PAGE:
Day Two

Posted in Episode by - February 05, 2023
Day Two

Aired 07 July 2009


After the blistering pace of ‘Day One,’ it was all but certain that John Fay’s ‘Day Two’ would need to unfold more deliberately in order to more fully delve into the mystery and humanity at the core of Children of Earth. With the Torchwood Three Hub blown up by the bomb inside of Jack on the orders of the Government Home Office minister, Gwen, Rhys, and Ianto are on the run, attempting to elude the government to save the planet from the mysterious 456.

Given how effectively Jack was weaponized, it’s something of a contrivance that the supposedly expert sharpshooters targeting Gwen and Ianto prove to be anything but, a necessary evil to start the episode that only becomes more glaring as events unfold. Nonetheless, ‘Day Two’ spectacularly showcases the restorative properties of Jack’s immortality following the explosion while also emphasizing just how agonizing it can be in certain circumstances. To their credit, the Torchwood members’ pursuers quickly realize that Jack apparently cannot be killed by even the most explosive means, and the plan to entrap him in a block of concrete is a dramatic but necessary step that would ordinarily permanently sideline this hero. However, following a somewhat circumspect meeting between Gwen and Lois Habiba who is far more involved and knowledgeable that anyone on her second day dealing with these affairs rightfully should be, the villains again prove to be wholly ineffective when one obstacle and a painfully slowly-moving forklift carrying the concrete block holding Jack manage to be too much for them to handle. Yes, Ianto bursting through the wall to save Jack is a boldly heroic moment with great visuals in support, but that means of escape should hardly prove problematic to these hired mercenaries.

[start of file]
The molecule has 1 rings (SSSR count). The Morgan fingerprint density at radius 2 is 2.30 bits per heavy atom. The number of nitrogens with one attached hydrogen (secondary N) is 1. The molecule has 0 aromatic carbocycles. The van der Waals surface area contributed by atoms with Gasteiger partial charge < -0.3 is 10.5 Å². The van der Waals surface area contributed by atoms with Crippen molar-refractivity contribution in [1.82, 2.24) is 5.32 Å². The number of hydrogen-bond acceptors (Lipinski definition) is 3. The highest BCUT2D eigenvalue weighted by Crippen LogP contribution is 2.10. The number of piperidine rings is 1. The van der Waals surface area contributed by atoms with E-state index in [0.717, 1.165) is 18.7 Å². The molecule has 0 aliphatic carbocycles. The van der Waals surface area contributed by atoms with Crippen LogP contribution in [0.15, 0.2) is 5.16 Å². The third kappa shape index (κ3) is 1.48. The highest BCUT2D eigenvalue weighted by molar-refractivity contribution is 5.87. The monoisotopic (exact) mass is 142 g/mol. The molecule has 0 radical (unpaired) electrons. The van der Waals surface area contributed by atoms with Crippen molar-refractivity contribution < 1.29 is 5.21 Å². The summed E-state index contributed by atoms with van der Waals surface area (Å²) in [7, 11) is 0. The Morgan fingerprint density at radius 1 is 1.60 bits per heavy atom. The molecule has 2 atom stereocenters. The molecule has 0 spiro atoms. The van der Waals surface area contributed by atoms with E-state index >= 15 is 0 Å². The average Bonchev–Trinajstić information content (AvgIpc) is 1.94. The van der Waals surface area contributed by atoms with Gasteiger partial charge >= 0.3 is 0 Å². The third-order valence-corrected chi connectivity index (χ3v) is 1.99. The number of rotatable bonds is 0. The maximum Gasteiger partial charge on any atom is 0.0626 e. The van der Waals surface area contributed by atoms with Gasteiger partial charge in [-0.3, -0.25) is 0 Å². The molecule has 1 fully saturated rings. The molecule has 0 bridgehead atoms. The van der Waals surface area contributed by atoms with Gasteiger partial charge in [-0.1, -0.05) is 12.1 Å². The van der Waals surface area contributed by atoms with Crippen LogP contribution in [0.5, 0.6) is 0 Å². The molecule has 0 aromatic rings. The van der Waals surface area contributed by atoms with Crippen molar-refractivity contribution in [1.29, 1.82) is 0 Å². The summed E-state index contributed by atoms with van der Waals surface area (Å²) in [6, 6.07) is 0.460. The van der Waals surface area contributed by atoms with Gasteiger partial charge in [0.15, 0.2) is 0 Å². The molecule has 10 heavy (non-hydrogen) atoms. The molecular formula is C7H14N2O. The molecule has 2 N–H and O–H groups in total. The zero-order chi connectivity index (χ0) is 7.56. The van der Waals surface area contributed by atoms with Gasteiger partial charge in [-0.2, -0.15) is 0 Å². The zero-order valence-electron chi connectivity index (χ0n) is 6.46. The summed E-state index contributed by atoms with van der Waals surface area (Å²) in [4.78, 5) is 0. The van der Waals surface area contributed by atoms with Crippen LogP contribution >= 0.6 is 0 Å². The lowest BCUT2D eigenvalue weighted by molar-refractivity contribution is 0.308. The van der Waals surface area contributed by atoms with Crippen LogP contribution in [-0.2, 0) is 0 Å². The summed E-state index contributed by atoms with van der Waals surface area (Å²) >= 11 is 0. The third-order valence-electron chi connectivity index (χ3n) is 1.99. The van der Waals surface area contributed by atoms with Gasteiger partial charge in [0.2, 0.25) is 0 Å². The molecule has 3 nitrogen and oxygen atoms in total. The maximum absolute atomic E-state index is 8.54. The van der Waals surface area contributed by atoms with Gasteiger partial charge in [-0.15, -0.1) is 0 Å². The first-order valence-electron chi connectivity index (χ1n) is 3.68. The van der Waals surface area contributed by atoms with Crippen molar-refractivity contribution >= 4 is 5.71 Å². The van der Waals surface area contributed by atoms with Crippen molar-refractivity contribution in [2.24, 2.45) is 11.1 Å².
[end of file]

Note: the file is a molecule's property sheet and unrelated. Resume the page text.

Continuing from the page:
Even with Clem, Alice, and- aside from one warning chant in unison that the threat will arrive tomorrow- even the titular children absent from affairs, the strength of ‘Day Two’ is due to the raw emotions fueling its core characters and the exploration of just how deeply involved these governmental higher-ups truly are. Gwen has no qualms about giving into her rage and shooting to harm when necessary, and although there is no mention of Gwen’s prior interactions with team members that variably touched on romantic notions, the escape featuring Gwen and Rhys in which she informs him of her pregnancy is wonderfully executed and again instills a needed element of humanity into this ever-burgeoning plot. Rhys was not always written as the most likable character during the initial two series, but Eve Myles and Kai Owen are again truly brilliant alongside each other here and genuinely make this couple believable and wholly relatable, marking a distinct contrast from Frobisher whom the Prime Minister has placed on the front lines and who in addition to greenlighting the complete destruction of Torchwood has also quickly followed instructions to have an ominous gas-filled chamber constructed for reasons not yet wholly known.

With the team back together and a heartfelt cameo from Andy Davidson along the way, the majority of ‘Day Two’ amounts to filler material no matter how dynamic and tense it may be, material that is buoyed by the emotional extremes of the main characters but also let down by baffling shows of incompetence from their pursuers. However, the incredible visuals and strong direction that complement the overall 456 and governmental plot nudging forward maintain a fair sense of momentum that should only further escalate as the proclaimed time of arrival draws near.

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